After a brief introduction from a state representative, Beto took the microphone and delivered his stump speech, which focused on guns and immigration. Of course, he hails from El Paso, site of recent carnage, and I was somewhat surprised when he said the word “shit.” “We need to quit selling that shit,” he said, referring to assault weapons. Indeed, how absurd that it’s legal to buy weaponry not intended for hunting or self-defense but for rapidly killing human beings, whether they be elementary school children, patrons of movies or gay bars, or Walmart shoppers.
Some smug, ramrod-erect old man interrupted Beto, who goofed by handing him the microphone. The man launched into a screed claiming it was cellphones, not guns, that were to blame for the spate of American bloodbaths. No, these massacres are a by-product of educational dereliction, a consequence, he claimed, of society’s and government’s rejection of Yahweh and His Only Begotten Son. Aides attempted to get the mike from him and finally succeeded. Once Beto was able to speak, looking directly into the man’s face, he calmly mentioned that European countries also had high cellphone usage and were much less religious than the USA but rarely were the the scenes of mass shootings.
Once questions began, a young man with a baseball cap flipped backwards claimed that Trump was not a racist among a shower of boos as Caroline and I sidled outside to catch our Uber and hit the concert.
The Francis Marion Performing Arts Center
Florence, or FloTown as the hipsters call it, is enjoying urban renewal, and you could sense a genuine pride in several of the residents we talked to about the transformation. They said that before the Performing Arts Center, you wouldn’t want to be in this section of town at night. One actually compared it to Detroit. Now, it’s very peaceful, laidback, verdant.
Anyway, the area is now quite nice, and I agree with brochure we were handed when we entered the Performing Arts Center that “the unique facility offers patrons an unusual level of intimacy, paired with sophisticated acoustics.”
Steve came out and introduced the first act, the Mastersons, a husband-and-wife team consisting of superb guitarist Chris and exquisite fiddler Eleanor Whitmore, masters of technique and vocal harmony.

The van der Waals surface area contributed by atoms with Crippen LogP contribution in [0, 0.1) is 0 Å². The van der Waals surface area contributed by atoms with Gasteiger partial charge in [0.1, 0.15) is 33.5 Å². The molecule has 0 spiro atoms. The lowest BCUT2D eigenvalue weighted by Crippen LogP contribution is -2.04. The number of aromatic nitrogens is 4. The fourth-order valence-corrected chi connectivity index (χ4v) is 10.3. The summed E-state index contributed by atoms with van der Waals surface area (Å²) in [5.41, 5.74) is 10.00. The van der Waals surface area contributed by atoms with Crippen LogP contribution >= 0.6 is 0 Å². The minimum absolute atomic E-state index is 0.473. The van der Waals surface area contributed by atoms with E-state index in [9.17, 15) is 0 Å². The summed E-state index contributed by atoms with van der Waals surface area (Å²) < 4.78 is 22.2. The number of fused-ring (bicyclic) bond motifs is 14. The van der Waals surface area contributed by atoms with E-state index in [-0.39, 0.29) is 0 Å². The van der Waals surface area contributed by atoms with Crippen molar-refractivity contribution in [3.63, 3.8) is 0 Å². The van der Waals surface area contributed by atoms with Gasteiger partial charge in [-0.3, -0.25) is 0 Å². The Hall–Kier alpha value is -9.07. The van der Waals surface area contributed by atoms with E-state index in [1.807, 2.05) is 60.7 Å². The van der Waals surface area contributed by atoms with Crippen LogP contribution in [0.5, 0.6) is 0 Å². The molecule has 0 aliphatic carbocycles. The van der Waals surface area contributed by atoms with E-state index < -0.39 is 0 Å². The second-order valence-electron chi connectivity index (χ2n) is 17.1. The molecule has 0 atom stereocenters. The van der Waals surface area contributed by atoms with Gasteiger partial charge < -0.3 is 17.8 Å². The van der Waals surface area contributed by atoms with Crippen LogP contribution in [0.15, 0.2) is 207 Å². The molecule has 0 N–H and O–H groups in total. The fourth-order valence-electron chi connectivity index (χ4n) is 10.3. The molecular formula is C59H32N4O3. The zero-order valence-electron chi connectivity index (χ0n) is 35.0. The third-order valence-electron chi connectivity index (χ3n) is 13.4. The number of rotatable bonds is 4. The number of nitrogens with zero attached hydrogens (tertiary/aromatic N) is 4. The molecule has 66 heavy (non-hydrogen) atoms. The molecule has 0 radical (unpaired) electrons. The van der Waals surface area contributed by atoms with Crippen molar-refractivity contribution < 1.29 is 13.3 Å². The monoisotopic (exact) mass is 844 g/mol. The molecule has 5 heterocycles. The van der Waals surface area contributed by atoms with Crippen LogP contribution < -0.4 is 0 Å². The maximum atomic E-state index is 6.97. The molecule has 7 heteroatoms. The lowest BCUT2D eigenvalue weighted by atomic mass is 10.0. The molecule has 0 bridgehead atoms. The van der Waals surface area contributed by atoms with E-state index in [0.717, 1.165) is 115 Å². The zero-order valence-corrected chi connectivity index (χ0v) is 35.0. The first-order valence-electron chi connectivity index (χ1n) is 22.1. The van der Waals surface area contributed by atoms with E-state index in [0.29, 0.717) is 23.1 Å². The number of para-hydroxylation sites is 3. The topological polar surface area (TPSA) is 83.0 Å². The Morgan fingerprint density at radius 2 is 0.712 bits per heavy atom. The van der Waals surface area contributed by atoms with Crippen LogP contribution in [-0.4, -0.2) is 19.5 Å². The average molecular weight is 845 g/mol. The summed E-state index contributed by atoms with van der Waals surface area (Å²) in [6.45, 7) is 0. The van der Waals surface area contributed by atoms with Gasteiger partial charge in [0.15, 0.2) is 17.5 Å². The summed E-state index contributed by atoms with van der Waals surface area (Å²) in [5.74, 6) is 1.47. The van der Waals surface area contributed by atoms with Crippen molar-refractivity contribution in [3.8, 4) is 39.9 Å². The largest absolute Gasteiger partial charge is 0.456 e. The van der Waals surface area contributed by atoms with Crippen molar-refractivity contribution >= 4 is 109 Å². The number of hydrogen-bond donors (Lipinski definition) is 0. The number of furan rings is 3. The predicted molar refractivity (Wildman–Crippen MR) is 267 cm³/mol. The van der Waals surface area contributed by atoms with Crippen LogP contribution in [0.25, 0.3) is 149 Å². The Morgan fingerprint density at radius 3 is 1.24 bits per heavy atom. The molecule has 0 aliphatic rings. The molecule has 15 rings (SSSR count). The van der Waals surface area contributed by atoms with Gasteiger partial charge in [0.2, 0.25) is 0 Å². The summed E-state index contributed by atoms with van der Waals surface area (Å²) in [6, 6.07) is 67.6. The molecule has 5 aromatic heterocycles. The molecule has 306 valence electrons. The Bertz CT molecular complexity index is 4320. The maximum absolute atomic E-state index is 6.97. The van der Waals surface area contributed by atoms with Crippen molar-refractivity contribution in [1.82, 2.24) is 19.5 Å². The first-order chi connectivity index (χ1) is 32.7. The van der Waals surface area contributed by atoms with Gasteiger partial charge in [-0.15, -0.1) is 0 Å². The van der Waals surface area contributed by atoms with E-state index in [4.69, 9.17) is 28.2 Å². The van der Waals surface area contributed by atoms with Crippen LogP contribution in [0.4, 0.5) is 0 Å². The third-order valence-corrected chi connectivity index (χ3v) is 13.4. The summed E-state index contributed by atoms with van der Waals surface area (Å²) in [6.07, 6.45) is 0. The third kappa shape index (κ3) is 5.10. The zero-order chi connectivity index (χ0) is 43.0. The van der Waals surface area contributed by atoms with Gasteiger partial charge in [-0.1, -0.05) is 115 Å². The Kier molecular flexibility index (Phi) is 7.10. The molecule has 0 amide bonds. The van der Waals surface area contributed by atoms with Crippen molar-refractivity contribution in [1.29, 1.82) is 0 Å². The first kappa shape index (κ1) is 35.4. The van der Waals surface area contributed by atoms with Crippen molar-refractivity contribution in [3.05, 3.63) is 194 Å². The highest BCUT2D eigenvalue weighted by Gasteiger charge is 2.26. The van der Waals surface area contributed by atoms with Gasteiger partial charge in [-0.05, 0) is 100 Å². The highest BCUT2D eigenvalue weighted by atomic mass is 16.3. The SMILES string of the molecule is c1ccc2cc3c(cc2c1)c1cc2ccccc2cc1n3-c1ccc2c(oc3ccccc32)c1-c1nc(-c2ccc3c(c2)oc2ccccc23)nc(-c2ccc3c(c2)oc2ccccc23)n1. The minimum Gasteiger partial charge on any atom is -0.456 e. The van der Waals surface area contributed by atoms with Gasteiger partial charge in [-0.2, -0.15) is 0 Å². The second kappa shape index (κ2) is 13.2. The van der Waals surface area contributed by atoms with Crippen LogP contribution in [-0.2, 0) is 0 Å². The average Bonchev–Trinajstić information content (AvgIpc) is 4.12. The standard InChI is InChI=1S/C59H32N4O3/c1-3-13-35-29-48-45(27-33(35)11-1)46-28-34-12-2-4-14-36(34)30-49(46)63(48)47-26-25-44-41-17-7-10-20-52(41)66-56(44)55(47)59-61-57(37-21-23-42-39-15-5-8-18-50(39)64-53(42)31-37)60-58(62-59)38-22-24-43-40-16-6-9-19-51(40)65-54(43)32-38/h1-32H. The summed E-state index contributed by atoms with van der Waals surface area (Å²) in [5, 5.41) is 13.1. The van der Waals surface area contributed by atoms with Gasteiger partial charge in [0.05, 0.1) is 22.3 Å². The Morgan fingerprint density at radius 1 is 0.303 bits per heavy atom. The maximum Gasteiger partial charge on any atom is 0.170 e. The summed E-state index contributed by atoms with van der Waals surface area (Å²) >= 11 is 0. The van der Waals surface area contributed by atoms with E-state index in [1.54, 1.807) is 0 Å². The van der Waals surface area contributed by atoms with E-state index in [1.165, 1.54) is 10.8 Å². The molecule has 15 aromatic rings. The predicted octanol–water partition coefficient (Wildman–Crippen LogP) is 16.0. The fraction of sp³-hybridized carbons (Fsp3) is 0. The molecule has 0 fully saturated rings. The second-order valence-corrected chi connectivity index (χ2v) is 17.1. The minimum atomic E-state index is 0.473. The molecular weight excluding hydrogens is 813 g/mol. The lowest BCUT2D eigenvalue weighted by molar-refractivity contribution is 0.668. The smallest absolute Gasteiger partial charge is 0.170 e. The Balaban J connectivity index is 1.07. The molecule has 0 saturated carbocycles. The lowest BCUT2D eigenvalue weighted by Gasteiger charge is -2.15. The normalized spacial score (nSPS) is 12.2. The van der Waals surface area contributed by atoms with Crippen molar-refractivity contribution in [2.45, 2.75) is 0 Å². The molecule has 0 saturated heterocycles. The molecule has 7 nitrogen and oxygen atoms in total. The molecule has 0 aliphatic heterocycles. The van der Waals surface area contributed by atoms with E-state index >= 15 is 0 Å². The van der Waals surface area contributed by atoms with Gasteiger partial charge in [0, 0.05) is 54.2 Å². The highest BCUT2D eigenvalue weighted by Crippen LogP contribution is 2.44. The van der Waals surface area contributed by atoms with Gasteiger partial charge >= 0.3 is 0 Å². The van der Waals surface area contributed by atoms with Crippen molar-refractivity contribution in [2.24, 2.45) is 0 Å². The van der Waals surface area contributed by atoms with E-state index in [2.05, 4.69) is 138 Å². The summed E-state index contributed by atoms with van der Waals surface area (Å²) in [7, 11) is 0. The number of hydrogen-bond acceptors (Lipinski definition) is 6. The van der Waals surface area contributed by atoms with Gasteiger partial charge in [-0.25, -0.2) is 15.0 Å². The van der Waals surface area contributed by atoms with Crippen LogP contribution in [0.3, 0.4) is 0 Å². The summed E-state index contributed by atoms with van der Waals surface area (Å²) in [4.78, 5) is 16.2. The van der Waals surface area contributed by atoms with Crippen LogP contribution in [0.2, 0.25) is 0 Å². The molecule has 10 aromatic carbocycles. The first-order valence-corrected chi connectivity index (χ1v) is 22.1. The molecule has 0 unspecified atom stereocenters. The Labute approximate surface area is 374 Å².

They also accompanied Steve and the Dukes throughout the concert, which featured several covers of Guy Clark songs and a generous sampling of Steve’s greatest hits, which, as I have already said, cover the gamut of various Americana subgenres.
I can’t provide a complete set list but songs included Clark covers “Desperados Waiting for a Train,” “Dublin Blues,” and “LA Freeway.”
Among Earle’s hits, we heard “Guitar Town,” “Galway Girl,” “Fort Worth Blues,” “Copperhead Road,” and many others, including a car medley featuring Springsteen’s “Racing in the Streets,” “Sweet Little 66,” and “Pink Cadillac.”
The Dukes sounded great, whether harmonizing a bluegrass number, plucking an Irish melody, or fuzzing dissonantly on one of his rockers.
We walked home after the show, and instead of going back to the hotel, we hit the rooftop bar at the Dispensary.
It’s fairly dark up there and seating consists of sofa sets and coffee tables. When we arrived, a couple of females nestled at a corner table, but that was it. About a half an hour later, a college couple arrived, and the male gave his date a sort of a mini tour of the skyline before snuggling down on a sofa across the bar from us.
As we got up to leave, in stepped the Dukes: the above-mentioned Chris Masterson and Eleanor Whitmore, Ricky Ray Jackson, and Brad Pemberton (sans bassist Kelly Looney). We told them how much we enjoyed the show, and Chris thanked us. I apologized for being intrusive, and he said, “Oh no, thanks for coming to the show.”
We hauled our glasses downstairs, the bartender thanked us, and that was that: a memorable post-retirement weekday, to say the least.